Portland home sales up in July
July brought some zip to a Portland area housing market that had been in the doldrums relative to the past few years, but the rally might prove short-lived.
Sales jumped 7.6% compared with the same month a year earlier, according to the local listing service RMLS, and the surge in sales helped bring down the previously growing number of homes on the market.
Accepted offers, however, dropped compared with the year prior, suggesting August’s numbers for closed sales might disappoint.
The median sale price, meanwhile, rose to $411,600, up 2.5% compared with a year earlier.
The spike in sales might be tied to a dip in mortgage rates. The average fixed rate for a 30-year mortgage has been falling since November, but it dropped below 4 percent in June. Last week, the average hit 3.6%, a low not seen since 2016.
Retail sales jump, other data mixed
U.S. retail sales rose by the most in four months on a surge in online purchases, offering some comfort for the economic growth picture amid increasing concern a downturn is coming, though other data Thursday was mixed.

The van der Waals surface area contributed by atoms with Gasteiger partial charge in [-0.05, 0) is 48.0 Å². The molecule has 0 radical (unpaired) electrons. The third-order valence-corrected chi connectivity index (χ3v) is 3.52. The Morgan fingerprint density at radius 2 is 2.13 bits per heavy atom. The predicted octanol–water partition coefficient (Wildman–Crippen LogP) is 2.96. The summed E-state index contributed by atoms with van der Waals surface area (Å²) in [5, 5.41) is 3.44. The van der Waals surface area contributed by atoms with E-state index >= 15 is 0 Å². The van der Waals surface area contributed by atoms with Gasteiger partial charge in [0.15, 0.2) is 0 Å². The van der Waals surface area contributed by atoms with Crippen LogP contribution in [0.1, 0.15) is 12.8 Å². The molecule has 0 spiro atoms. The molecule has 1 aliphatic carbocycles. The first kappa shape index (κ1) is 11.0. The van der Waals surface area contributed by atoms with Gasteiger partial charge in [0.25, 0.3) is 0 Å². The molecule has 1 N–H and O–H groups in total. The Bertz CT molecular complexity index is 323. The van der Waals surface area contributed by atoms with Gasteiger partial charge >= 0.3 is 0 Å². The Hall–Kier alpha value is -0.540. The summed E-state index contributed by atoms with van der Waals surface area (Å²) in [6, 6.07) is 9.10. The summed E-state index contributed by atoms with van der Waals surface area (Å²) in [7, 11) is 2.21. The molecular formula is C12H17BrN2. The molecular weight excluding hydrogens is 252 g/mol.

Ten of 13 major retail categories increased, led by a 2.8% jump for nonstore sellers, which include online shopping. Retail sales in July may have been propped up by Amazon.com Inc.’s 48-hour Prime Day event, which the company said surpassed sales from the previous Black Friday and Cyber Monday combined. The promotion also likely drove shoppers to rivals Walmart Inc. and Target Corp.
Stocks slumped this week and yields on two-year U.S. Treasuries rose above 10-year notes for the first time since the financial crisis, an inversion widely viewed as a sign of coming recession.
GE accused of accounting fraud
A whistleblower who warned regulators about Bernard Madoff’s Ponzi scheme is now accusing General Electric of misleading investors, sending the company’s stock on a downward spiral.
Investigator Harry Markopolos accused GE on Thursday of engaging in accounting fraud worth $38 billion, saying the company is hiding massive losses and heading for bankruptcy.
The issues he outlined lie primarily in GE’s troubled Capital unit, a financial services division often seen as a black hole in the company. GE called Markopolos’ claims unsubstantiated and meritless, saying its reserves are well-supported and the company undergoes rigorous testing annually to ensure its reserves are adequate.
Boston-based GE’s shares closed Thursday down $1.02, or more than 11%, at $8.01.